Monday, April 25, 2016

Lending a Helping Hand at Focus: HOPE

Volunteers at Focus: HOPE
"Recognizing the dignity and beauty of every person, we pledge intelligent and practical action to overcome racism, poverty, and injustice. And to build a metropolitan community where all people may live in freedom, harmony, trust and affection. Black and white, yellow, brown and red from Detroit and its suburbs of every economic status, national origin and religious persuasion we join in this covenant." --Focus: HOPE Mission

Since its founding in 1968, Focus: HOPE has striven to fulfill the above mission. It offers the Commodity Supplemental Food Program, career training programs, and the HOPE Village Initiative (a collection of community-based programs to help children, families, and neighborhoods succeed) to the Detroit area.

Focus: HOPE established the Commodity Supplemental Food Program in 1971. The program serves nearly 40,000 seniors and about 5,000 mothers with small children in the Detroit area each month with canned and packaged food. Most of the program's participants pick up their food from one of its four food centers, but Focus: HOPE also delivers food to homebound seniors.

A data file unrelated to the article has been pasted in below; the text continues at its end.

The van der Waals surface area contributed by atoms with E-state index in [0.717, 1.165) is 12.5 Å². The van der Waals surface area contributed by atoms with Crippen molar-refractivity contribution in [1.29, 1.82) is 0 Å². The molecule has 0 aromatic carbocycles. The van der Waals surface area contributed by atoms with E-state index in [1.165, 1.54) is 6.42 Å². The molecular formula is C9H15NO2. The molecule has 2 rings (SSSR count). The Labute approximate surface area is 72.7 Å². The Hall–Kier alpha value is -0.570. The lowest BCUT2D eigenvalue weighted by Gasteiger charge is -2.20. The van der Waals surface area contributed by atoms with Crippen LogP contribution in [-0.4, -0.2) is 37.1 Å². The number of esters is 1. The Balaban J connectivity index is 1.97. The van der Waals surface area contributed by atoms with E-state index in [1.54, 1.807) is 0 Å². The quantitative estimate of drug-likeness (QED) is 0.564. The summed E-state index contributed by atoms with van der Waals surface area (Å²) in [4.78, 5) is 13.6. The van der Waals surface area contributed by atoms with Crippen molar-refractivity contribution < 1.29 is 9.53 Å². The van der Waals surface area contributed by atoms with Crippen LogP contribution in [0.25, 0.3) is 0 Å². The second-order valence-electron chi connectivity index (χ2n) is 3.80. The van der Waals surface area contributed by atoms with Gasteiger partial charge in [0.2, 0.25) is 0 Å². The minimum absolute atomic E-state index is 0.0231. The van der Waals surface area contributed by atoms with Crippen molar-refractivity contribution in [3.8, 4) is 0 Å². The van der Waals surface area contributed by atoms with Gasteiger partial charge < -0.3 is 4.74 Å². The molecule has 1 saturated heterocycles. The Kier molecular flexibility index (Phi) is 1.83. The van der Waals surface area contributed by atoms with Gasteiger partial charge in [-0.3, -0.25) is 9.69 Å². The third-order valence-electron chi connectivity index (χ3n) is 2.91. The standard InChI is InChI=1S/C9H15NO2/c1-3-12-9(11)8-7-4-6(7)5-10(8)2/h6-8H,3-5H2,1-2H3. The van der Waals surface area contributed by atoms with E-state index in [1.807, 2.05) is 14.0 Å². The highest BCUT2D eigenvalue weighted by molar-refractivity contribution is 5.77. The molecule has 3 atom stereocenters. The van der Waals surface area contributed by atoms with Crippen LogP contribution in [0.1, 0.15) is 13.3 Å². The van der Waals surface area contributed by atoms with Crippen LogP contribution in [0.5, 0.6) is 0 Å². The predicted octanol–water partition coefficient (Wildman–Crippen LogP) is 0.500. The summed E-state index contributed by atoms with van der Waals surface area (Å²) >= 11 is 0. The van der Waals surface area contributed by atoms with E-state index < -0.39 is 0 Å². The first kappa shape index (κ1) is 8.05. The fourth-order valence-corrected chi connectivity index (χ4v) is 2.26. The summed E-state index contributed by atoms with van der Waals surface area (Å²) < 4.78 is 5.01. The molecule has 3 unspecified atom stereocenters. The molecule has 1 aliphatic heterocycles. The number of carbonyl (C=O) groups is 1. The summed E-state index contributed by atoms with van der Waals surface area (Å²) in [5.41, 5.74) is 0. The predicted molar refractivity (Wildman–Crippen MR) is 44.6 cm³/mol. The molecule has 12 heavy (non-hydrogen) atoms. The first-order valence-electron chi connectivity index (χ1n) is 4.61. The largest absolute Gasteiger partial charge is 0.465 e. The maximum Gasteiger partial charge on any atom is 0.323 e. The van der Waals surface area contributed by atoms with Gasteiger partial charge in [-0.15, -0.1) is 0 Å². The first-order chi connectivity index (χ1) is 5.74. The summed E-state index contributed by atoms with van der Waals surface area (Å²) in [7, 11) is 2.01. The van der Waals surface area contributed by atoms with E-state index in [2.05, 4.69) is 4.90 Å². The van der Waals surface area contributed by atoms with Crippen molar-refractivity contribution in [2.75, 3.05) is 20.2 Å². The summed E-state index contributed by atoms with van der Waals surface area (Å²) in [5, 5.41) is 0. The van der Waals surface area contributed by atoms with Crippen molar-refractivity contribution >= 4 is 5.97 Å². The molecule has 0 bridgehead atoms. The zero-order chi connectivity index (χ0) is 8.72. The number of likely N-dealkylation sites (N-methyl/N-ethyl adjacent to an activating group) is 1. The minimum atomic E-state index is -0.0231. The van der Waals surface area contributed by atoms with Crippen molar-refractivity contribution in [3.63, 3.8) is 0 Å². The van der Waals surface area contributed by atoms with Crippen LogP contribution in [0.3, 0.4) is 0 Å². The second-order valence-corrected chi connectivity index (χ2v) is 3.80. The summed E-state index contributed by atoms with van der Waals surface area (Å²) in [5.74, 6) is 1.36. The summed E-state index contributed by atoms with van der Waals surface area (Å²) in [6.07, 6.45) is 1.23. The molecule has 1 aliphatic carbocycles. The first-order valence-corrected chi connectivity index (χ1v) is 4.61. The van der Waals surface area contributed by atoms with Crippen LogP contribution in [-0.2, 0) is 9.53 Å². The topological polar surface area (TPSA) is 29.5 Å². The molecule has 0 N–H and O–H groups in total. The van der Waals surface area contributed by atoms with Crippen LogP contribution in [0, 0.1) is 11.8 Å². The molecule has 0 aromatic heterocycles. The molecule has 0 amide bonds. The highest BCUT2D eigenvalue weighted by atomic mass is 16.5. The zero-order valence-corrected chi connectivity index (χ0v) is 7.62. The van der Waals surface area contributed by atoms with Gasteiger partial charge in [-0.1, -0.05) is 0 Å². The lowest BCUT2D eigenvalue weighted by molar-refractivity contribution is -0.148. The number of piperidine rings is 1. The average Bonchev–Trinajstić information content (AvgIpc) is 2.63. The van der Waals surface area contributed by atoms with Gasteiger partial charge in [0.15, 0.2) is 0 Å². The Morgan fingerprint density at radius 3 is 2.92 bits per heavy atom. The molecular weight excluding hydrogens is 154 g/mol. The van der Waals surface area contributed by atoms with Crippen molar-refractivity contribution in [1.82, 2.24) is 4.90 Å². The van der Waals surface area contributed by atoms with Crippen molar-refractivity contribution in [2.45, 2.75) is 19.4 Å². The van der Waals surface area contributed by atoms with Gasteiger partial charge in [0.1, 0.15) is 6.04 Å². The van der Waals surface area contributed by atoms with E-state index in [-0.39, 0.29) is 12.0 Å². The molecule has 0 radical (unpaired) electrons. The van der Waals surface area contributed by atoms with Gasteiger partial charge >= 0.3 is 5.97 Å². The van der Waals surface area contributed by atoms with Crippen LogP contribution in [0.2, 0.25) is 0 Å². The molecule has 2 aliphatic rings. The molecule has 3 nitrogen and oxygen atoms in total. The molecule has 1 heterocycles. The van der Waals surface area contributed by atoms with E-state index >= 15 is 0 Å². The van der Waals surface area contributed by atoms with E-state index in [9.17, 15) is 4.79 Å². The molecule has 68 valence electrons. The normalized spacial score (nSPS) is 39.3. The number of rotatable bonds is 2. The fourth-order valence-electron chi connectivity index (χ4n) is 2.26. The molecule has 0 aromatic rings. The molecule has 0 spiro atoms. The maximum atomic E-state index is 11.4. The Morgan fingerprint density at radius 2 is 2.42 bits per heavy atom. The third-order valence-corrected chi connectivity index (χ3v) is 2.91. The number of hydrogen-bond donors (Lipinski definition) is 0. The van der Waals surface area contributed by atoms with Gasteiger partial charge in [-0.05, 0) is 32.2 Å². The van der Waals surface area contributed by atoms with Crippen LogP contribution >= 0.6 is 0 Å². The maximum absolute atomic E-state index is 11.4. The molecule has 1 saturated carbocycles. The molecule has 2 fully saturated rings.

On Saturday, I played a minuscule part in fulfilling Focus: HOPE's mission by taking part in a volunteer event through the University of Michigan Club of Greater Detroit. We met at the food warehouse on Focus: HOPE's main campus on Oakman Boulevard. The main campus has several buildings covering three city blocks, including the warehouse, training centers, a children's center with childcare programs, and a food center.

Rows and rows of food.
When I entered the warehouse, I was astonished by the volume of packaged food that was waiting to be delivered to the food centers and homebound seniors. Rows upon rows of pallets of boxes containing rice, canned goods, juice, and more were a sad reminder of how many people still need help to put a decent meal on their tables.

The Focus: HOPE staff was friendly and efficiently showed our group how to pack the boxes of food using an assembly line. A few other volunteers and I were at the end of line and had the job of loading the boxes onto pallets. Even though I literally had the heavy lifting, I figured a couple hours of hard work was only a small act to help others.

Boxes of much needed food for seniors
In the end, we loaded more than 1,400 boxes of food for delivery. Despite providing only a fraction of what is needed to feed those in need in the Detroit area, it felt good to be a small part of the solution to our metro area's problems. We all have our own lives to live and our own problems to deal with, but I hope we all take some time throughout the year to take ownership of our communities' problems by lending a helping hand.

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